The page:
All remote-only Summer Online courses will have synchronous class sessions held Monday through Friday, July 10-August 9, from 9:00 am to 11:00 am or 6:00 pm to 8:00 pm Central Time, additional discussion or lab sections may be scheduled, and asynchronous activities and materials should be made available via Canvas.
For Summer 2024, we seek course proposals for the pre-college Immersion (3-week residential) and Summer Online (5-week remotely taught) programs, which provide a deep dive into a specific topic (e.g., The Physics of Stars) or broad exposure to a field of study (e.g., Pathways in World Politics). Courses could also be interdisciplinary.
Pre-college courses allow for a wider variety of potential themes and topics to be covered than is often possible in Summer Quarter undergraduate curriculum courses. When deciding on a topic, consider what would be both interesting and accessible to these students, and is not something already represented in our pre-college Immersion offerings. To further expand our variety of offerings, we are especially interested in proposals in the following subjects:
Computer Science, Physics, Mathematics, Interdisciplinary Sciences
Participants in pre-college programs (rising 10-12 grades, mostly ages 15 through 17) gain entrance through a competitive admissions process. Most students live in a university residence hall for the duration of the Immersion program, and are overseen by a dedicated residential program staff (composed mostly of UChicago College students) outside of class. We know that not all students want to or can participate in a residential program, so we also have remote-only courses in the Summer Online pre-college program.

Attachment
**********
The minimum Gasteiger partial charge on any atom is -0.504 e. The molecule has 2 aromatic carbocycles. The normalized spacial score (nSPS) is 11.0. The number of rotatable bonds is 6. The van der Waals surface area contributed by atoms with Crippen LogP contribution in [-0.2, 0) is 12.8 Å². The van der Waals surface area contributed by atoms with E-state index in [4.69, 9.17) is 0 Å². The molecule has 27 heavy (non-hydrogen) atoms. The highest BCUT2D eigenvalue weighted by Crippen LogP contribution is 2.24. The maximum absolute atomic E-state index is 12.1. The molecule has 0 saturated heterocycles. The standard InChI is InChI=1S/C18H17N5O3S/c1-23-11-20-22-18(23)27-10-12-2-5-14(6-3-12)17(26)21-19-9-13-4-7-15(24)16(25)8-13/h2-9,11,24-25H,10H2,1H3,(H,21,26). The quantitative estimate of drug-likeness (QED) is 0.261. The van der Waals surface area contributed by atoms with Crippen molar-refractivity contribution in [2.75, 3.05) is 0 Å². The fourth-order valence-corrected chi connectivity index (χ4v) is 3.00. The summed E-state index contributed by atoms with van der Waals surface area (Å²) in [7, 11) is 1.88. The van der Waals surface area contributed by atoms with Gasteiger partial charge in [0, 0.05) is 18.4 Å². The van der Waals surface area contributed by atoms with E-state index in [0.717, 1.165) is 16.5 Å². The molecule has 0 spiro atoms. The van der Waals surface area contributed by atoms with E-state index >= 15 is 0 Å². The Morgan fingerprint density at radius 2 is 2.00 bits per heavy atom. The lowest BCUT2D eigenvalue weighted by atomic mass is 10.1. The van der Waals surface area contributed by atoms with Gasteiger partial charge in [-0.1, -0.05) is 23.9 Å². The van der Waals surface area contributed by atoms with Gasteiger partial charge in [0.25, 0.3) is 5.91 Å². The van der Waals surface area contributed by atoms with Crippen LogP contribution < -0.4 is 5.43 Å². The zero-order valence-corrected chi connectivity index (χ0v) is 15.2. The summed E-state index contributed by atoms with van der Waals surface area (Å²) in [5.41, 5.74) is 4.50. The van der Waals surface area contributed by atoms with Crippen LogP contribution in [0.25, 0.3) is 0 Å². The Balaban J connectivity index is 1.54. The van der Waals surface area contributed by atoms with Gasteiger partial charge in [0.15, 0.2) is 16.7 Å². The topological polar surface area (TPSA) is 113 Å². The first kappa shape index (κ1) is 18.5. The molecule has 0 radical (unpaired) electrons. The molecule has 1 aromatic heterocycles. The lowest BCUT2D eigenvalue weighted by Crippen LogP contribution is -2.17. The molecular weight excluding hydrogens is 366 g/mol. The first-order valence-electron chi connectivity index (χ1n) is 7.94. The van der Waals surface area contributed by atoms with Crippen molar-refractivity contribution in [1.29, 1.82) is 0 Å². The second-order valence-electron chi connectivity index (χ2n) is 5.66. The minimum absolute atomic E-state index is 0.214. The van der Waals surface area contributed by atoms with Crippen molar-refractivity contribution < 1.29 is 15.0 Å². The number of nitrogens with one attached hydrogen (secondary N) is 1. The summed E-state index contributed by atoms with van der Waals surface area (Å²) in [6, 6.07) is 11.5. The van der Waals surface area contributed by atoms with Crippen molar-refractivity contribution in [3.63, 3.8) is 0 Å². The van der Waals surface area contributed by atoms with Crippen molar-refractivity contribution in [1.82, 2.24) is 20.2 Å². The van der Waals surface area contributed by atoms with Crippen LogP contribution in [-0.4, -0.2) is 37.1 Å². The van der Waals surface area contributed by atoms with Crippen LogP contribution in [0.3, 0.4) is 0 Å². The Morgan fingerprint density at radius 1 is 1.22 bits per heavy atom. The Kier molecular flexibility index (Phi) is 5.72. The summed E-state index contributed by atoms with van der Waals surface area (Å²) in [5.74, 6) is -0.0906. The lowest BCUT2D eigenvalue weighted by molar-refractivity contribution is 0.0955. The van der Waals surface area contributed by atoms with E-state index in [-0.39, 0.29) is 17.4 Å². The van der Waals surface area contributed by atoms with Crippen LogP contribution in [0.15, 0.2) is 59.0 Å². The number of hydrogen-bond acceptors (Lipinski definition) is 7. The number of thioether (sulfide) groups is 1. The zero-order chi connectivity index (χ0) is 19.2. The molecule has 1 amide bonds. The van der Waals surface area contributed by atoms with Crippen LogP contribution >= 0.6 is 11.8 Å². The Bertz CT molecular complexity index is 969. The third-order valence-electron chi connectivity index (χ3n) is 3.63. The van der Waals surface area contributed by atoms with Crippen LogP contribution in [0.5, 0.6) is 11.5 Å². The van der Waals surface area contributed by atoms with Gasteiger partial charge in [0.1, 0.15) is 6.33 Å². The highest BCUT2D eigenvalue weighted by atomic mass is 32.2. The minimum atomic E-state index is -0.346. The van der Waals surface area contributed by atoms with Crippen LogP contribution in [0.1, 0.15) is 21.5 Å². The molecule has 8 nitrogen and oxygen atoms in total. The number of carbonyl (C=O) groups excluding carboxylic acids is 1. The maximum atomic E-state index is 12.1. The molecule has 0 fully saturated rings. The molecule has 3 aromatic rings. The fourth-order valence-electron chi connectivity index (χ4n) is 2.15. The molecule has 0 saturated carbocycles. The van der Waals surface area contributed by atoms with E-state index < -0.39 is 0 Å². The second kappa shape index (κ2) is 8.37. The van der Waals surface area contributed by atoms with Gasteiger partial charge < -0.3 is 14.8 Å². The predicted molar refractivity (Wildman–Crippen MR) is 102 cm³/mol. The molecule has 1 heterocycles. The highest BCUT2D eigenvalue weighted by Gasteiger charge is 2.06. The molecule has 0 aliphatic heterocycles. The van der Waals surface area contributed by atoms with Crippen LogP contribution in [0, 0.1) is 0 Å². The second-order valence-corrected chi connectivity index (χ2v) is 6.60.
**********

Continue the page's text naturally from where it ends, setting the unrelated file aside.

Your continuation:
All pre-college students apply to specific courses, and are admitted based on their academic readiness for that course, as well as their particular interest in the course subject matter. These courses can serve as powerful pipelines into The College and individual majors.
Pre-college students are enrolled in only one course at a time. For those participating on campus, they engage in traditional classroom activities like lecture and discussion, but also in hands-on experiences like labs, field observations, field trips, guest lectures, and group projects, all of which provide access to the rich resources available on campus and throughout the city. Pre-college programs allow students to “test drive” the university, and help them make decisions about their future academic and professional paths.
Immersion courses are not “high school” courses, despite the age of the students enrolled in them. They have course numbers assigned by an appropriate department or program, and carry 100 units of credit, like regular undergraduate courses do. Their participants are registered students of the university with the same access to university facilities as College students (except where precluded by their legal status as minors). They receive a quality letter grade, which is recorded on an official university transcript maintained by the Registrar’s Office. Most importantly, they are expected to tackle undergraduate-level material in their readings, labs, essays, and other assignments.
In terms of what you can expect from them academically, pre-college students:
Rich Kron (Astrophysics)
The students are excellent and already motivated. It is rewarding to watch the cohort take shape and help each other as the course progresses, i.e. seeing the social dynamics acting in a positive way to achieve the academic goals. The summer course I teach is similar to PHSC 12700, a core course, which I also teach. PHSC 12700 is designed for non-science students. The summer course, by contrast, includes students ready to use math and computers and analyze data, so the summer course is tailored to exercise and develop those skills and interests. The intensive format means that the instructor has all of the students’ attention for the period of time, which means the instructor can depend on what was accomplished an hour ago to be remembered for the next hour or next day. This in turn allows projects to be extended from one day to the next, for example, giving a lot of flexibility.
Christopher Schonbaum (Biological Sciences)